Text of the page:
What propelled Kit into the cat “Hall of Fame” happened when For the Love of Cats volunteer Sammy Miller brought her friend Deb Crine to the shelter.

Crine, an acclaimed artist, was looking for a cat inspiration for her new quilt project.

According to Miller, it was love at first sight when Deb and Kit met.

“It is as if Kit told Deb his story and magic happened,” said Miller.

A student volunteer at the shelter took several photographs of Kit for Crine, who worked from the photograph to create the amazing quilt of Kit.

As the old saying goes, everyone has a story to tell, and most people might agree that every animal has a story, too. No one can tell those stories better than the 70 dedicated volunteers who show up every morning and evening to care for rescued cats and kittens at For the Love of Cats, the Marco Island-based local no-kill shelter.

Shelter founders Jim and Jan Rich will be the first to admit that the volunteers are vital for the survival of the shelter and its feline residents. Shelter manager Linda Levine, secretary Lisa Honig, treasurer Ruth Tobie, board member Bobbie Confer and all three daily shifts of revolving volunteers provide assistance.

An 11 year-old Maine Coon named Kit was surrendered by his owner in 2008 when the man lost his job and could no longer care for him. Kit was diabetic, had a serious food disorder and was no spring kitten. The shelter became his forever home.

The longhaired arrival with beautiful green eyes, settled into his new home. His gentle personality warmed the hearts of all the volunteers. Kit took his role of ambassador seriously as he welcomed all the volunteers, following them around watching as they emptied litter boxes, fed all the cats in the shelter, filled drinking bowls and all the other jobs that needed doing. Volunteers are rewarded every time they hear a kitten purr or see an abandoned cat safe and well-fed.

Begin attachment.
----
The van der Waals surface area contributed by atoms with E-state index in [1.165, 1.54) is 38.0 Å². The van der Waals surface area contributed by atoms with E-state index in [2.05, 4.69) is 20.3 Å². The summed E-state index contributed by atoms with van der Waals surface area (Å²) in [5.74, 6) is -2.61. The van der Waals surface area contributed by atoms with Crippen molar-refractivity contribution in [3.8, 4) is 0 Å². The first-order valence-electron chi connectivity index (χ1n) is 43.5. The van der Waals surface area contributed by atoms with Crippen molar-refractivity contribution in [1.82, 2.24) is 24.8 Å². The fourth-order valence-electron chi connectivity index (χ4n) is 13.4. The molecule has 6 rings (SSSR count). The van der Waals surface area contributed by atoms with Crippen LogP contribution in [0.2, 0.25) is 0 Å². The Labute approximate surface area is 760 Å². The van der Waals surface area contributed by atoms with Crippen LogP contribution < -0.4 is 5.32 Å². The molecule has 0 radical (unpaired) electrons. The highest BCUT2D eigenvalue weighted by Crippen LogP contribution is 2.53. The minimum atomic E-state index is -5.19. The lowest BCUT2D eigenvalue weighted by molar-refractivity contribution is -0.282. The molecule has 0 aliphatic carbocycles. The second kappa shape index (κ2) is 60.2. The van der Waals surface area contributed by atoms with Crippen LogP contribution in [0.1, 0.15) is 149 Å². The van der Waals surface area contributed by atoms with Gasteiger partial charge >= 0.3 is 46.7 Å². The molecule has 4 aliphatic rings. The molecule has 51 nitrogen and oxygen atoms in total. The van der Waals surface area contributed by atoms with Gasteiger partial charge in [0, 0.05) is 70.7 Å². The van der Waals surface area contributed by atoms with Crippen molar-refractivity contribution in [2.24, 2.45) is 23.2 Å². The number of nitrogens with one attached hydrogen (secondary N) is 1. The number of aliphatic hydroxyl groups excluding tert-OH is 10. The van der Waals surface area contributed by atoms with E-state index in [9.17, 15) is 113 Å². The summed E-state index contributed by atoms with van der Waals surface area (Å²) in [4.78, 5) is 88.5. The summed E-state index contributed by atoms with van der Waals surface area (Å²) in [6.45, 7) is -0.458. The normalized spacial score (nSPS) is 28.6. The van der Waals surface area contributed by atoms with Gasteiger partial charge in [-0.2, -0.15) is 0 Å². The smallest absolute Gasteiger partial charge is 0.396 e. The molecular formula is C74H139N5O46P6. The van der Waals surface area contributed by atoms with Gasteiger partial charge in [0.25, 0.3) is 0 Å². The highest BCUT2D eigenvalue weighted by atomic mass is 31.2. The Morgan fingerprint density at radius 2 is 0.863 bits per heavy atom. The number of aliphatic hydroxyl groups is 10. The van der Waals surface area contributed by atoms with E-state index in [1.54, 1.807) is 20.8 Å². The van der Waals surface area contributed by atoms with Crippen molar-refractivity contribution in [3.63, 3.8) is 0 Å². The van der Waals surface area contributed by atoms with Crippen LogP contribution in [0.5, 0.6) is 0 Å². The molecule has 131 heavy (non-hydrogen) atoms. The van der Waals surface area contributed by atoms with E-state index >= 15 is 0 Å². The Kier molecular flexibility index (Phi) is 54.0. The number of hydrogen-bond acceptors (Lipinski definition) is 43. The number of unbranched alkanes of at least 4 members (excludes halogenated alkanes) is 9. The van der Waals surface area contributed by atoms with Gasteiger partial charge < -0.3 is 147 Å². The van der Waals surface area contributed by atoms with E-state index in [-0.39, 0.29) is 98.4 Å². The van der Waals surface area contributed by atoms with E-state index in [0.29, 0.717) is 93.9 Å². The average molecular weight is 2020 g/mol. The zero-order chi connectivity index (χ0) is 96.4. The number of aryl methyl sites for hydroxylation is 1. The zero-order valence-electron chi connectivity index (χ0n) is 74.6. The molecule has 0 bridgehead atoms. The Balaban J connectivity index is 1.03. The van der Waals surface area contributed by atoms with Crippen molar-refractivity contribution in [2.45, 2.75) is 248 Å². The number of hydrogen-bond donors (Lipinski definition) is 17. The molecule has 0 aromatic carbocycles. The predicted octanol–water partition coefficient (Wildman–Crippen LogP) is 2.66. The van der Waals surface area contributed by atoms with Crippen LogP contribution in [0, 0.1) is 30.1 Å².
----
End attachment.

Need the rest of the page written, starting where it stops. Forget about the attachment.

When the quilt was completed in 2011, Crine entered it in a couple national art shows, where it won special awards. The quilt traveled the quilt show circuit with Crine and is also featured on her website.

When Sammy and Phil Miller found out that the quilt of Kit was available for purchase, they were overjoyed. “We pooled our funds and brought “Kit” home where he is in our house and our heart,” said Sammy Miller. Kit lived his days and years out at the shelter, leaving his legacy in the hearts of those that cared for him. His bright green eyes and distinctive Maine Coon face now adorn their wall for all who come through the Millers’ home and hear his story. Deb had portrayed Kit in a whimsical mix of vibrant blues, greens, orange, black and muted whites.

Volunteers, Sammy Miller, Maria Lamb and Karina Paape, who all help care for all the cats at the shelter, collectively have 24 volunteer years, together. Inspired by Kit, they came up with a plan to raise funds for special needs cat like Kit. Volunteers fulfill a very important role – they are the voices of rescued cats residing in thousands of shelters across the country.

Within minutes of arriving at the shelter, every cat and kitten gets a name, and complete physical.

Many of the cats are undernourished, scared confused and some with severe physical and mental trauma. Siena, a small fuzzy 6-week old kitten, was recently found on a median in the middle of a busy road. Alanna, another shelter kitten, was found in the parking lot of Fresh Market. A kitten now called Magic was thrown off the Goodland Bridge and rescued by a runner passing by.

If Kit could talk, he might say something like this.

“Cats with special needs like me need love, we need loving homes, and in turn, we have a lot to give back, just give us a chance.”

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